The Dutch Market

  • The Netherlands, more commonly known as Holland, is Ireland’s 8th largest overseas source market.  At 41,000 sq kilometres it is just about half the size of Ireland, but with a population of 16.6 million, over 4 times that of Ireland.
  • The Dutch United Provinces declared their independence from Spain in 1579; during the 17th century they became a leading seafaring and commercial power, with settlements and colonies around the world.  After a 20-year French occupation, a Kingdom of the Netherlands was formed in 1815.  In 1830 Belgium seceded and formed a separate kingdom.  The Netherlands remained neutral in World War I, but suffered invasion and occupation by Germany in World War II.  A modern, industrialized nation, the Netherlands is also a large exporter of agricultural products.
    RTEmagicC_windmill.jpg
  • Holland is a low-lying country with 27% of its area and 60% of its population located below sea level – scary or what?  But it is well protected by a vast 3,000-kilometre outer sea dyke system and a 10,000-kilometre inner canal system.

    The Netherlands has a prosperous and open economy, which depends heavily on foreign trade.  The economy is noted for stable industrial relations, moderate unemployment and inflation, a sizable current account surplus, and an important role as a European transportation hub.  Industrial activity is predominantly in food processing, chemicals, petroleum refining, and electrical machinery.  A highly mechanized agricultural sector employs no more than 3% of the labour force but provides large surpluses for the food-processing industry and for exports.  The country continues to be one of the leading European nations for attracting foreign direct investment.  The economy experienced a slowdown in 2005 but in 2006 recovered to the fastest pace in six years on the back of increased exports and strong investment.  The pace of job growth reached 10-year highs in 2007.

  • The Dutch took over 26 million trips abroad in 2007, with an estimated 155,000 of those coming to Ireland and spending an estimated €71 million.  Visitor numbers have remained fairly static in recent years, never regaining the numbers reached in 2001 of 182,000.
  • Given that the Netherlands is one of Europe’s most densely populated countries it is not surprising that part of Ireland’s appeal is its sense of space and also its mountainous areas.  Having such a high density of population (and being one of the tallest races in Europe-men on average are over 6 feet tall), the Dutch seek space and a green environment.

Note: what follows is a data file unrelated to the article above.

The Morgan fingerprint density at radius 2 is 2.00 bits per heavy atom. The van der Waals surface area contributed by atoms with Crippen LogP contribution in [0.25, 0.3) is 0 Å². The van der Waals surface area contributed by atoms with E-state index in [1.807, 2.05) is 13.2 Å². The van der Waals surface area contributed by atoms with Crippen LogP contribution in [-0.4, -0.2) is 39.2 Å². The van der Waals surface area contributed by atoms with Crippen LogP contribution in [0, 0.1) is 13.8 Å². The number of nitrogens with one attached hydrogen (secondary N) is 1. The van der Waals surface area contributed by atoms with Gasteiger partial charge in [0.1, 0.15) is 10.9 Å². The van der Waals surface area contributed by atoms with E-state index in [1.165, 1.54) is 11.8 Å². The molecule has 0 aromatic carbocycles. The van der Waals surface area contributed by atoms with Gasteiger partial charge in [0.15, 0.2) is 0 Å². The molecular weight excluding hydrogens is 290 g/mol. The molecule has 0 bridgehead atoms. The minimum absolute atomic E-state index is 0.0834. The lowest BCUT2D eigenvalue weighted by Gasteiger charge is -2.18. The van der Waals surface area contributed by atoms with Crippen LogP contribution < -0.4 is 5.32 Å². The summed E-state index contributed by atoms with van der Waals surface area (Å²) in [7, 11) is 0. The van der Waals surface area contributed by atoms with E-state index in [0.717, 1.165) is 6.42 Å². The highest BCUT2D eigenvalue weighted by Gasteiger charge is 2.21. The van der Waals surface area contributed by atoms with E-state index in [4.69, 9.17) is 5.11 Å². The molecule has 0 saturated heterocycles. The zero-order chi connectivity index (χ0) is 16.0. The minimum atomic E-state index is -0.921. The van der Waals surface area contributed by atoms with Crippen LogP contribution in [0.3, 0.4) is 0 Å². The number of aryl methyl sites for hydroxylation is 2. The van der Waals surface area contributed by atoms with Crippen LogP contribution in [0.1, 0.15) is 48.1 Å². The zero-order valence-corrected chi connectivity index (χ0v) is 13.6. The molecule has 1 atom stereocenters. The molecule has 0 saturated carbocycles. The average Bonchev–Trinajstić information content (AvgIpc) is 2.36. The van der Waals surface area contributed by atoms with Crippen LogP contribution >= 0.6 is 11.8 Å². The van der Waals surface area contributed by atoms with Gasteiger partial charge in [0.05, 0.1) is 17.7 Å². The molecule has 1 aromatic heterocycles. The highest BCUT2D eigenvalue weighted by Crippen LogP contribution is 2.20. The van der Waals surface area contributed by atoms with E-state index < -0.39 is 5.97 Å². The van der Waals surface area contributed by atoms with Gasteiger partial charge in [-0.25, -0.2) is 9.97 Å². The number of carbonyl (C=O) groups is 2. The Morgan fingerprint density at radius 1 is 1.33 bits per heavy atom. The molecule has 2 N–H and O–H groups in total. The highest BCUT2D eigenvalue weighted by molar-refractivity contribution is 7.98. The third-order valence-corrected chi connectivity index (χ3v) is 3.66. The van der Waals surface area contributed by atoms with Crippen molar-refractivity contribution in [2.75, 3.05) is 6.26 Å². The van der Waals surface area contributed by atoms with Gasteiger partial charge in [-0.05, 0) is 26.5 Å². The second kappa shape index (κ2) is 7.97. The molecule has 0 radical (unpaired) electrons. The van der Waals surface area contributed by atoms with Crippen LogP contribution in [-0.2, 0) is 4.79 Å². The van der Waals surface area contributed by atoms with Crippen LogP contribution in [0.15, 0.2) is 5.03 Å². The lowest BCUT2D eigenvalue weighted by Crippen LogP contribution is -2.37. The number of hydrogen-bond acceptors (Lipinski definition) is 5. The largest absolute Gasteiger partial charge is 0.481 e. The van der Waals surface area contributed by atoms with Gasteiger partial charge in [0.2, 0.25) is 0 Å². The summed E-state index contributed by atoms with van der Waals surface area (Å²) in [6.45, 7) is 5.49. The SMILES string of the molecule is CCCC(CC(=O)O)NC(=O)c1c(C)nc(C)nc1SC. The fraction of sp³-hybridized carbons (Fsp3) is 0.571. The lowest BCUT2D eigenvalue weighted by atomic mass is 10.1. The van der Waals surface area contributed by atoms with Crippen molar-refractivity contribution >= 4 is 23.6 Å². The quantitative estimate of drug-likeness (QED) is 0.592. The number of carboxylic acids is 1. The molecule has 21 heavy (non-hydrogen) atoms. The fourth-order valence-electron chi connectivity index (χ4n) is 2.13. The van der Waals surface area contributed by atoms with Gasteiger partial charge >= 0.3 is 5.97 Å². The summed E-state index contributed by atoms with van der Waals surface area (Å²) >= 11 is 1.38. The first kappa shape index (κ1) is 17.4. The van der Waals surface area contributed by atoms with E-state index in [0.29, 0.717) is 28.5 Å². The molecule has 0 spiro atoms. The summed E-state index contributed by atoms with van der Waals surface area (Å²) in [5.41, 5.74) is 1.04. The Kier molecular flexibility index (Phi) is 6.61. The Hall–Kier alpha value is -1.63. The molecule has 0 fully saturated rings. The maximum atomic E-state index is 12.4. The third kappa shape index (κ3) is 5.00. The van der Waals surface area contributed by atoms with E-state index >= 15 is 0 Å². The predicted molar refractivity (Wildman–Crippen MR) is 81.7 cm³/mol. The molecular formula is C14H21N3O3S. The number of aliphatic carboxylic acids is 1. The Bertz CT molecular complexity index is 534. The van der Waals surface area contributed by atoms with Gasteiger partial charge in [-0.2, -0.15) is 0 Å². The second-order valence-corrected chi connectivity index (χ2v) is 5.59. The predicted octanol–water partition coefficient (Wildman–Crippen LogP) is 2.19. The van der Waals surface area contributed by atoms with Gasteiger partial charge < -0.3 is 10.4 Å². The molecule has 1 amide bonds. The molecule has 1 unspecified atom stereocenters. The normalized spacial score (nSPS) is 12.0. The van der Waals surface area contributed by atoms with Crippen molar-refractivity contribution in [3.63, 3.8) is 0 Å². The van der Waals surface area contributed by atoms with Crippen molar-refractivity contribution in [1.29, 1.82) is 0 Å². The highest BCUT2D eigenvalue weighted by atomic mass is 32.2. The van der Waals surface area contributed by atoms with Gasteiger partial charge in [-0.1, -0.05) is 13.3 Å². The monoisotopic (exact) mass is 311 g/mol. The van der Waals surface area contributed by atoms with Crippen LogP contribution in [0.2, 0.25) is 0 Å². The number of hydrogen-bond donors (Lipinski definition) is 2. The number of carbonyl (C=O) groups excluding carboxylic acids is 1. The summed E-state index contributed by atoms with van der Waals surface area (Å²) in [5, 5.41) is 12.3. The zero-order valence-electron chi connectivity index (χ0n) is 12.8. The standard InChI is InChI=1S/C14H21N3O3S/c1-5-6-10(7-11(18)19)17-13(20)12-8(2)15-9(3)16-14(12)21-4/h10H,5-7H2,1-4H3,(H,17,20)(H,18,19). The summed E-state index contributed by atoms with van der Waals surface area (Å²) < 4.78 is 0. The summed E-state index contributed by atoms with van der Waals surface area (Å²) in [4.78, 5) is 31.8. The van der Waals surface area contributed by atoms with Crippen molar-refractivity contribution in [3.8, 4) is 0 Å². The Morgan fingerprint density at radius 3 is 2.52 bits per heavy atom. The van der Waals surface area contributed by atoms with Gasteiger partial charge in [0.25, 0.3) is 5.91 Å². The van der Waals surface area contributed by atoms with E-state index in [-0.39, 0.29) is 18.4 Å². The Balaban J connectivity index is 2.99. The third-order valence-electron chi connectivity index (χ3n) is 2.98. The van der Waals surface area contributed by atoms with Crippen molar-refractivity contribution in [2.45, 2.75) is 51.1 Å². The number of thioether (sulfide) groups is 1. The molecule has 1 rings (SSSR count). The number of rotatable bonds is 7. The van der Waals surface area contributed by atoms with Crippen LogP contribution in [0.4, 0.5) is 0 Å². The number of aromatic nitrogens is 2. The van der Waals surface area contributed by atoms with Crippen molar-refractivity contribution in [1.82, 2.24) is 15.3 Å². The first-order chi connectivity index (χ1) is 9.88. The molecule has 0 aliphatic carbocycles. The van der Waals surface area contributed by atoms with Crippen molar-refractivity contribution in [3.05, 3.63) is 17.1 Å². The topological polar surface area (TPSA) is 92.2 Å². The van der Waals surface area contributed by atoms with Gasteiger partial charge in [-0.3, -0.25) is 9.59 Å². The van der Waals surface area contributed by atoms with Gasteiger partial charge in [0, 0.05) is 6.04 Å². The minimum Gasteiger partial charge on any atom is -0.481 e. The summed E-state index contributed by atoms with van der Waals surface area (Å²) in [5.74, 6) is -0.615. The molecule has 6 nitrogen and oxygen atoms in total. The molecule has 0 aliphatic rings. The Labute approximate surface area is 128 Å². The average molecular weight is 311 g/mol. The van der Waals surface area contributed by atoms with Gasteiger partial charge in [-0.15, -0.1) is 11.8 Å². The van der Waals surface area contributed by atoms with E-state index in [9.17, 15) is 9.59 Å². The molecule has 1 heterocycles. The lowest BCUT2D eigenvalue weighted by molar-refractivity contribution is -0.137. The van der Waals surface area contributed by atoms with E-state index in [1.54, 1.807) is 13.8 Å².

• The Dutch are highly price sensitive and were among the first markets to be critical of costs in Ireland, back as far as the early 1990’s.
  • Our visitors from Holland are relatively young with 40% under the age of 35, and not surprisingly the Internet is becoming increasingly popular as a source of information for choosing (28%) and planning (45%) a holiday.
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  • Dublin and the South West are the most popular areas, and Dutch holidaymakers are quite an active group with about 20% including hill walking or hiking in their holiday.
  • There are frequent air services to Ireland, with flights to Dublin from Amsterdam and Eindhoven, and to Cork from Amsterdam.  And 16% of Dutch holidaymakers made their way here by ferry.
  • France is the biggest destination for Dutch travellers with about 20% of them going there, followed by Germany 15%, Spain 13%, Belgium 8%, Austria 7%, the UK a surprisingly modest 6%, the same as Italy and Turkey.
  • You would imagine we should be able to attract at least 1% of that market which would be about 260,000 visitors.  But we’re a long way from that.
  • For more, much more, about the Dutch market, click here for the Tourism Ireland site.
  • Next up – Spain.
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